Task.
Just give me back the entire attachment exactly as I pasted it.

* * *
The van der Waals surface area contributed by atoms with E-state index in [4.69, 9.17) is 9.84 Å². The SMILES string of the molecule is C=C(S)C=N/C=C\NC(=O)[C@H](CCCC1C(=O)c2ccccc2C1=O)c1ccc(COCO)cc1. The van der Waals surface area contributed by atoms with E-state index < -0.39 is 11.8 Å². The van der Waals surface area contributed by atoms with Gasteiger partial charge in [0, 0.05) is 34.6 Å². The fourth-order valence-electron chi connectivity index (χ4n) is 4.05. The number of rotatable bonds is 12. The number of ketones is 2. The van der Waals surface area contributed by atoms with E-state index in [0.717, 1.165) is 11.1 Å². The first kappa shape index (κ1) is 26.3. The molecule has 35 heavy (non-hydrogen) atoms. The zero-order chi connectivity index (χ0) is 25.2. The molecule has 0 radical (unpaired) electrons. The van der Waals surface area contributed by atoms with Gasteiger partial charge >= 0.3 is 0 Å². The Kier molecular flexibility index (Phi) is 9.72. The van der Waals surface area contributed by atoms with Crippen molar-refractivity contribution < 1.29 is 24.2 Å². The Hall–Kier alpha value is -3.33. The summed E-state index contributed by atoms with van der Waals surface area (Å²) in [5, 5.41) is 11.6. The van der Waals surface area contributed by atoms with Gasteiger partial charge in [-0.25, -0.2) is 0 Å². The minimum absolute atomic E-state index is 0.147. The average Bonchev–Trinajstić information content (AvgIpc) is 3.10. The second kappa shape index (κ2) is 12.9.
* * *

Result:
The van der Waals surface area contributed by atoms with E-state index in [4.69, 9.17) is 9.84 Å². The SMILES string of the molecule is C=C(S)C=N/C=C\NC(=O)[C@H](CCCC1C(=O)c2ccccc2C1=O)c1ccc(COCO)cc1. The van der Waals surface area contributed by atoms with E-state index < -0.39 is 11.8 Å². The van der Waals surface area contributed by atoms with Gasteiger partial charge in [0, 0.05) is 34.6 Å². The fourth-order valence-electron chi connectivity index (χ4n) is 4.05. The number of rotatable bonds is 12. The number of ketones is 2. The van der Waals surface area contributed by atoms with E-state index in [0.717, 1.165) is 11.1 Å². The first kappa shape index (κ1) is 26.3. The molecule has 35 heavy (non-hydrogen) atoms. The zero-order chi connectivity index (χ0) is 25.2. The molecule has 0 radical (unpaired) electrons. The van der Waals surface area contributed by atoms with Gasteiger partial charge >= 0.3 is 0 Å². The Kier molecular flexibility index (Phi) is 9.72. The van der Waals surface area contributed by atoms with Crippen molar-refractivity contribution < 1.29 is 24.2 Å². The Hall–Kier alpha value is -3.33. The summed E-state index contributed by atoms with van der Waals surface area (Å²) in [5, 5.41) is 11.6. The van der Waals surface area contributed by atoms with Gasteiger partial charge in [-0.25, -0.2) is 0 Å². The minimum absolute atomic E-state index is 0.147. The average Bonchev–Trinajstić information content (AvgIpc) is 3.10. The second kappa shape index (κ2) is 12.9.